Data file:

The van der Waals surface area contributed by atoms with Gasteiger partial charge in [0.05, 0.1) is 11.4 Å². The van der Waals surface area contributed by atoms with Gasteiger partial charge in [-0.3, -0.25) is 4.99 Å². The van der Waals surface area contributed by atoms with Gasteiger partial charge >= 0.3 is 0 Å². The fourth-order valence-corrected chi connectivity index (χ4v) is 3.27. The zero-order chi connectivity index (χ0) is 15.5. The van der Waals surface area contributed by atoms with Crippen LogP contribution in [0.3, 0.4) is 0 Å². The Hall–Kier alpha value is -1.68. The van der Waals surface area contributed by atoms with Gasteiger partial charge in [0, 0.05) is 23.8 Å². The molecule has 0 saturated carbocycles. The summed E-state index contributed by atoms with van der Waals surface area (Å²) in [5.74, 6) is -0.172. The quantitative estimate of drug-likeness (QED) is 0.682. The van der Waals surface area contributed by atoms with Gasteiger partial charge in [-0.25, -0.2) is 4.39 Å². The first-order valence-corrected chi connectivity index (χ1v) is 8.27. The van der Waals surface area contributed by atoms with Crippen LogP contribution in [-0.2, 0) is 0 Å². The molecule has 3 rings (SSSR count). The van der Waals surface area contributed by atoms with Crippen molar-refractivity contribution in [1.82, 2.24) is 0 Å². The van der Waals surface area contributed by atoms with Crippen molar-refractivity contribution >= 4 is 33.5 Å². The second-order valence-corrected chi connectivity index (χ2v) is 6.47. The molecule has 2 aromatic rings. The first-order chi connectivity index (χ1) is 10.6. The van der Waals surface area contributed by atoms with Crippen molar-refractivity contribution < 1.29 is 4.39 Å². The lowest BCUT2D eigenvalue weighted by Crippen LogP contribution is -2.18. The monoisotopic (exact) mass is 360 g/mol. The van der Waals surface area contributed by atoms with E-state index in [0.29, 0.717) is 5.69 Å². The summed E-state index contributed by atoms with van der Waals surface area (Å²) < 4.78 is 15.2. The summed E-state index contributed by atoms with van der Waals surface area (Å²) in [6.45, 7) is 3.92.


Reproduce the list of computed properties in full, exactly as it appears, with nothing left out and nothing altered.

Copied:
The van der Waals surface area contributed by atoms with Gasteiger partial charge in [0.05, 0.1) is 11.4 Å². The van der Waals surface area contributed by atoms with Gasteiger partial charge in [-0.3, -0.25) is 4.99 Å². The van der Waals surface area contributed by atoms with Gasteiger partial charge >= 0.3 is 0 Å². The fourth-order valence-corrected chi connectivity index (χ4v) is 3.27. The zero-order chi connectivity index (χ0) is 15.5. The van der Waals surface area contributed by atoms with Crippen LogP contribution in [0.3, 0.4) is 0 Å². The Hall–Kier alpha value is -1.68. The van der Waals surface area contributed by atoms with Gasteiger partial charge in [0, 0.05) is 23.8 Å². The molecule has 0 saturated carbocycles. The summed E-state index contributed by atoms with van der Waals surface area (Å²) in [5.74, 6) is -0.172. The quantitative estimate of drug-likeness (QED) is 0.682. The van der Waals surface area contributed by atoms with Gasteiger partial charge in [-0.25, -0.2) is 4.39 Å². The first-order valence-corrected chi connectivity index (χ1v) is 8.27. The van der Waals surface area contributed by atoms with Crippen LogP contribution in [-0.2, 0) is 0 Å². The molecule has 3 rings (SSSR count). The van der Waals surface area contributed by atoms with Crippen molar-refractivity contribution in [1.82, 2.24) is 0 Å². The van der Waals surface area contributed by atoms with Crippen molar-refractivity contribution >= 4 is 33.5 Å². The second-order valence-corrected chi connectivity index (χ2v) is 6.47. The molecule has 2 aromatic rings. The first-order chi connectivity index (χ1) is 10.6. The van der Waals surface area contributed by atoms with Crippen molar-refractivity contribution < 1.29 is 4.39 Å². The lowest BCUT2D eigenvalue weighted by Crippen LogP contribution is -2.18. The monoisotopic (exact) mass is 360 g/mol. The van der Waals surface area contributed by atoms with E-state index in [0.29, 0.717) is 5.69 Å². The summed E-state index contributed by atoms with van der Waals surface area (Å²) < 4.78 is 15.2. The summed E-state index contributed by atoms with van der Waals surface area (Å²) in [6.45, 7) is 3.92.